With one defiant puff in a congressional hearing, Rep. Duncan Hunter (R-Calif.) blew up an otherwise quiet debate Thursday.

"So," he said as he exhaled a cloud of mist in a House Transportation Committee hearing. "This is called a vaporizer."

Rep. Duncan Hunter (R-Calif.) smoked a vaporizer while defending the use of them on airplanes during a Committee on Transportation and Infrastructure meeting Feb. 11. (Committee on Transportation and Infrastructure)

"There is nothing noxious about this whatsoever," Hunter went on. The congresswoman next to him wasn't so sure; she waved the cloud away.

The committee was voting on Del. Eleanor Holmes Norton's (D-D.C.) proposal to ban vaping on airplanes. Hunter, the "Yes, I vape" congressman, was most definitely opposed to it.

In rather theatrical fashion, he urged his colleagues to say no too. Vaping has helped him quit smoking, he said, and he argued Norton's amendment would also make it tough for people with asthma inhalers or people inhaling "medicine of the future" through vaporizers to take their hits on a plane. "For freedom's sake," he said.

The amendment ended up passing. It was one of dozens of amendments the committee voted on as part of a larger aviation bill making its way through Congress, and while interesting, it probably wouldn't have made national news without Hunter's brand of civil disobedience.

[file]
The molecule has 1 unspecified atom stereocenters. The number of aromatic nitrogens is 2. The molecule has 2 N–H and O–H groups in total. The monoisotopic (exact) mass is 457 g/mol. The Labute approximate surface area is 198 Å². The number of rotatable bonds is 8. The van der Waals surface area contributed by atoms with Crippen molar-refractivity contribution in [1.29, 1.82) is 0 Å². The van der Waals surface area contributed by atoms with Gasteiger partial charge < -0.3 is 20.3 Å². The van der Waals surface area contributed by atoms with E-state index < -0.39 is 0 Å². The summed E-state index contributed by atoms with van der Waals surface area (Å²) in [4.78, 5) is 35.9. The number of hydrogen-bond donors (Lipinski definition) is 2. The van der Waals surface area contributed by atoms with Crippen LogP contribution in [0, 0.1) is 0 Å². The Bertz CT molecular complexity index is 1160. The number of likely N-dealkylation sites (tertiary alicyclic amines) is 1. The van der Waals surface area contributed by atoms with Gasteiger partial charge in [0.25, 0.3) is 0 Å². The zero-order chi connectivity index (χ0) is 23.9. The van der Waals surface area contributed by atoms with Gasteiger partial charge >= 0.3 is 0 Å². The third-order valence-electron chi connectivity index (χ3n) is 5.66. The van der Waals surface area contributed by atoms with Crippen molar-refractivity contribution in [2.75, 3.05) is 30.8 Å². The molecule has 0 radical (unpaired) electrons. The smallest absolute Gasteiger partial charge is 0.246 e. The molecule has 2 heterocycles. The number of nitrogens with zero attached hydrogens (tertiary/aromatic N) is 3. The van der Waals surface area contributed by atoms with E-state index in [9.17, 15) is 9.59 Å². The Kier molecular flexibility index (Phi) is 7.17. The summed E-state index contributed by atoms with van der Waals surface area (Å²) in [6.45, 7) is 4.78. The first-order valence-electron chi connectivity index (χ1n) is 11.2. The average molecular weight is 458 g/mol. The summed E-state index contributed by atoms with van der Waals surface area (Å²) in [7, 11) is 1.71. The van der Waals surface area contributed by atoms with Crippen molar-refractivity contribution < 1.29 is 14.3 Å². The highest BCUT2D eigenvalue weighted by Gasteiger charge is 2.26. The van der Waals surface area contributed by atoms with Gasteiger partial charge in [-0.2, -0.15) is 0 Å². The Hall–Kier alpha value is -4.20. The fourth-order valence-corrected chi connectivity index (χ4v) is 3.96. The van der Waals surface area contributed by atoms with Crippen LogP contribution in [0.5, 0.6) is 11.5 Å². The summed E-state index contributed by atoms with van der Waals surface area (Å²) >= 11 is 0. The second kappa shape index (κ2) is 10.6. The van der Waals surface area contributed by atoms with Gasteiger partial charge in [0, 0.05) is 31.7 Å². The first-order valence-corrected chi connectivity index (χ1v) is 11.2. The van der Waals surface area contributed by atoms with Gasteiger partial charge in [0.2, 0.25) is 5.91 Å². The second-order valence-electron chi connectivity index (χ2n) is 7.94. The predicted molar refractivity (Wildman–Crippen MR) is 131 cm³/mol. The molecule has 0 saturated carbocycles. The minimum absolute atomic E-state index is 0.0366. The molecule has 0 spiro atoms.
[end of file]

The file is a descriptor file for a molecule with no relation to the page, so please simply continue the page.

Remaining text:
Vaping advocates are ostensibly grateful. They have been waging what looks like a losing battle in Washington to fight back what they say is an onslaught of onerous legislation and federal regulation that's strangling an industry lawmakers don't understand.

Greg Conley, with the upstart nonprofit advocacy group American Vaping Association, said groups like his are fighting a battle on a lot of fronts.

President Obama just signed a bill requiring that all packaging containing nicotine is child-resistant. The Federal Drug Administration is finishing up regulations that would essentially put vaping products under the same strict regulations as other tobacco products — a move that Conley argues would put the burgeoning industry on death watch. There are efforts at the state level to treat vaping products as traditional tobacco products, from packaging to labeling to advertising to taxing them. There are also active debates about where you can mist up (to coin a phrase) and when.

Vaping advocates are pushing a bill that would let the FDA regulate vaping products but requests it doesn't simply lump the industry in with cigarettes and other tobacco products. The House bill, led by Rep. Tom Cole (R-Okla.), currently has 45 co-sponsors, not an insignificant number. (Hunter is one of them.)

As lawmakers across the nation decide how to handle this growing industry, most vapers are following their own code of conduct, Conley said: "Most vapers understand they wouldn't walk into a Walmart and do it."  

Hunter, a regular vaper himself, probably knew that when he decided to mist up in Congress with the C-SPAN cameras watching. But thanks to his little vaping stunt, you know all this stuff too, now.